Founder of Constantinople, Constantine claimed the great Byzantine Empire and in turn inherited the new Holy Roman Empire. With the Edict of Milan in 313, Constantine proclaimed religious tolerance of Christians throughout the empire and soon the religion spread. Constantine then transformed the city of Byzantium into the new capital of the Roman Empire, which then was known and proclaimed as Constantinople. The new capital would profit from its location being closer to the east frontier, having then the advantage of better trading, and a militarily sound location being protected on three sides by water.
The location of the new capital would without a doubt later be a cause of concern for ...view middle of the document...
November of 1095 Urban II consented to Alexius' request and called all to aid of their fellow Christians who had been attacked by the Turks. Perhaps having various other reasons for aiding Alexius, the sole reason that seems to stand out is that of healing relations between the Eastern and Western Church which had been severed after the Great Schism. To what extent the Crusades were successful is debatable. Ultimately, however, the Crusades did not manage to heal the split between the Eastern and Western Church, but did manage to strengthen the Roman Catholic Church and simultaneously accelerated trade and gave huge economic gains to Western Europe. In other words, the Crusades were a successful failure.
In his call at Clermont in 1095, Pope Urban II asked all fellow Christians to join in the aid of the Christians in the East that were then prone to Turkish attacks. Requesting that they all leave their lives and run to their aid, Pope Urban II explained how they would be doing all in the name of God. The Pope let all of the people know that they would all be greatly recompensed in following God's will and fighting for God and in doing so he further led the people to understand that any killing they would do would be forgiven since it was all to be in God's will. In addition, he insisted that if any were to die in this aid, they would all be forgiven for all their earthly sins. Furthermore, Pope Urban II adds the argument that they are to reclaim the Lord's land in his name. Here Urban II referred to the lands which the Muslims had taken over; most importantly the Holy City itself, Jerusalem.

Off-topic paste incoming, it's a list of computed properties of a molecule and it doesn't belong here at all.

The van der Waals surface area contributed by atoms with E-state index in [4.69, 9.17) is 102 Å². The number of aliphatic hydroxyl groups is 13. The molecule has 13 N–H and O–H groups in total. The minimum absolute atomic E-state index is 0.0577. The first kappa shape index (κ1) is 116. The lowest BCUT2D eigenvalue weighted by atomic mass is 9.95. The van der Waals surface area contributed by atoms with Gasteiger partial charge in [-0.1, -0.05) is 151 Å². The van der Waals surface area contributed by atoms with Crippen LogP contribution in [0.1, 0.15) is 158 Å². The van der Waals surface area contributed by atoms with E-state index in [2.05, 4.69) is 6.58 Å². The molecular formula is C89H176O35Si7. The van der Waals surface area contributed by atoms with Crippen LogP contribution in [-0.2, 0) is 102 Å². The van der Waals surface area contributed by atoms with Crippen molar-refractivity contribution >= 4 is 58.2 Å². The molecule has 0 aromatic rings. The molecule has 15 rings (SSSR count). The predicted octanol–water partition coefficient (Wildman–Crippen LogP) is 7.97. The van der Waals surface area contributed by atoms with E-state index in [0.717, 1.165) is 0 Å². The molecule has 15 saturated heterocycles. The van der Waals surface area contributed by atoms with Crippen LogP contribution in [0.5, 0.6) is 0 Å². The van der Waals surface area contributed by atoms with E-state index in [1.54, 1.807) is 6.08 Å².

The First Crusade saw great success with its capture of Antioch in 1098. Soon after Jerusalem was recovered as the Knights moved in on a divided people in Jerusalem. The Knights were few in number unlike the Turks who were many. However, the Turks and Muslims there were not unified. Taking notice of the struggle between them, the Knights worked with the Muslims and thus were able to defeat the Turks. The Knights then turned against the Muslims, betraying them and beginning a full out slaughter in Jerusalem.
Later in 1202, failure was the most evident in the Fourth Crusade. The Muslims had taken the prior loss of Jerusalem primarily as a religious blow. For this reason they sought its recovery and under Saladin in 1187, after having regained much of the land of Syria, Jerusalem fell again under Muslim rule. A Third Crusade sought to fight against these Muslim advances but in the end failed. Becoming Pope in 1198, Innocent III's main focus with respect to the Crusades was to reclaim once more the Holy City of Jerusalem. Innocent III thus assembled and mobilized the Fourth Crusade.
The goal was to liberate Jerusalem. The Crusaders were known as the Knights of Templar, the soldiers of flesh and spirit. The Knights were called upon to protect pilgrims and defend against infidels, a task they would soon ignore. The route taken this time was by way of sea...